After years of neglect by the federal government, the Great Lakes may finally get some of the attention they deserve. That’s because Capitol Hill is now considering legislation that would invest federal dollars in projects designed to protect the lakes. The bill in question promises to preserve key components of the region’s environment and has the added potential to stimulate economic activity in Michigan. And because the Great Lakes are such a valuable resource for this state and the nation, Congress has a responsibility to the environment, Michigan and surrounding states to protect them.

The U.S. House of Representatives is currently considering the Great Lakes Water Protection Act, which would commit more than $20 billion over the next five years to contribute to the long-term sustainability of the Great Lakes. A related bill has also been introduced in the Senate, backed by Michigan’s Carl Levin. Although similar legislation has been voted down in previous years, the new plan is more likely to succeed now that Democrats control both Congress and the presidency — particularly in light of President Barack Obama’s campaign promise to create a federal trust fund to preserve the lakes.

If passed, this plan would take steps to address some of the problems troubling the Great Lakes in recent years. One of the largest parts of the bill would revamp waste and storm water management systems, replacing antiquated infrastructure that allows contaminants to leak into natural water systems. The bill would also set a deadline for restricting sewage dumping into the lakes. Other components being considered would clean up pollutants in rivers that feed into the lakes and combat invasive species that threaten freshwater environments.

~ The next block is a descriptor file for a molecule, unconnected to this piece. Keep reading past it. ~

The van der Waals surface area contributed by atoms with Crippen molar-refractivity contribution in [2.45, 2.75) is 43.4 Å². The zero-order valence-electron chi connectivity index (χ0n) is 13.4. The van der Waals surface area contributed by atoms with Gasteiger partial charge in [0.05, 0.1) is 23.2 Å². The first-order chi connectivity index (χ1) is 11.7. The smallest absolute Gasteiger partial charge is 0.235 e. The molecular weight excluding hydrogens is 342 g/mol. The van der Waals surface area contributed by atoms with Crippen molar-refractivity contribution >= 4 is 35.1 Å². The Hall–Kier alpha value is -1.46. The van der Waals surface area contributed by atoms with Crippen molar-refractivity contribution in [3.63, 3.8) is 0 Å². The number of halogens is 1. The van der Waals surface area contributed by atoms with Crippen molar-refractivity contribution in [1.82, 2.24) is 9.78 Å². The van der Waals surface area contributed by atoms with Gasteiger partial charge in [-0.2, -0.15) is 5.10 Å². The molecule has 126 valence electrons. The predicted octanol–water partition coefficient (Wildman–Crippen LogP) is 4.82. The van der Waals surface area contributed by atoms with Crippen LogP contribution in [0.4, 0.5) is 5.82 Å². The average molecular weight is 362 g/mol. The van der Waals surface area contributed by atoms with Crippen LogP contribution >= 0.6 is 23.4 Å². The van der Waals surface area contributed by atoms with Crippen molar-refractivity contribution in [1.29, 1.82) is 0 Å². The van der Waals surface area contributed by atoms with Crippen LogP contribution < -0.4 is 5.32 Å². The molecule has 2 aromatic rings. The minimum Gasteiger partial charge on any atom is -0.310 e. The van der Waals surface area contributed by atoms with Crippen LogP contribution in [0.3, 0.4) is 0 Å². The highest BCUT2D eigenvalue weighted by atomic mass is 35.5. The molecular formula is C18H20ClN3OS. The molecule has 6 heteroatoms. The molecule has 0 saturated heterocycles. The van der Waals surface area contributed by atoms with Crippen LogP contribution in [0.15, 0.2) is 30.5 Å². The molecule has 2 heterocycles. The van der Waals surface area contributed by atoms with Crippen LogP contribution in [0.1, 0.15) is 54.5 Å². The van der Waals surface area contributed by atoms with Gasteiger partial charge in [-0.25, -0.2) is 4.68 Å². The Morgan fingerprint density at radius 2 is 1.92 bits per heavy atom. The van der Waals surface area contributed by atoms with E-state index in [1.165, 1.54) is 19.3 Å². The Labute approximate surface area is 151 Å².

The problems facing the lakes are simply too big for states to tackle on their own. That means the federal government needs to honor its long-neglected responsibility to protect the region’s environment. The Great Lakes are more than just a part of Michigan’s mitten-shaped identity; as the world’s largest freshwater reserve, they also stand as one of the nation’s most precious resources. Preserving them needs to be a priority, because cleaner, healthier lakes stand to enhance the health and well-being of people and ecosystems throughout the entire region.

This legislation would also provide much-needed help to Michigan’s ailing economy. The plan is projected to create 40,000 jobs in Michigan alone. And tourism, one of the state’s largest industries, stands to benefit as well. Cleaner water and healthier ecosystems are likely to attract greater numbers of sportsmen, fishers and family beach-goers to the state. Increased tourism would infuse the state economy with much-needed cash and support businesses facing tough economic times. As an added bonus, tourism generates tax revenues for the state that can be used for things like increasing funding to higher education.

Protecting the future of the Great Lakes shouldn’t be delayed. Their impact on the environment and economy — in Michigan and the entire region — is far too important to ignore. Obama needs to honor his commitment to make the lakes an environmental priority. For its part, Congress needs to get its act together and pass a comprehensive plan to preserve these national treasures for current and future generations.

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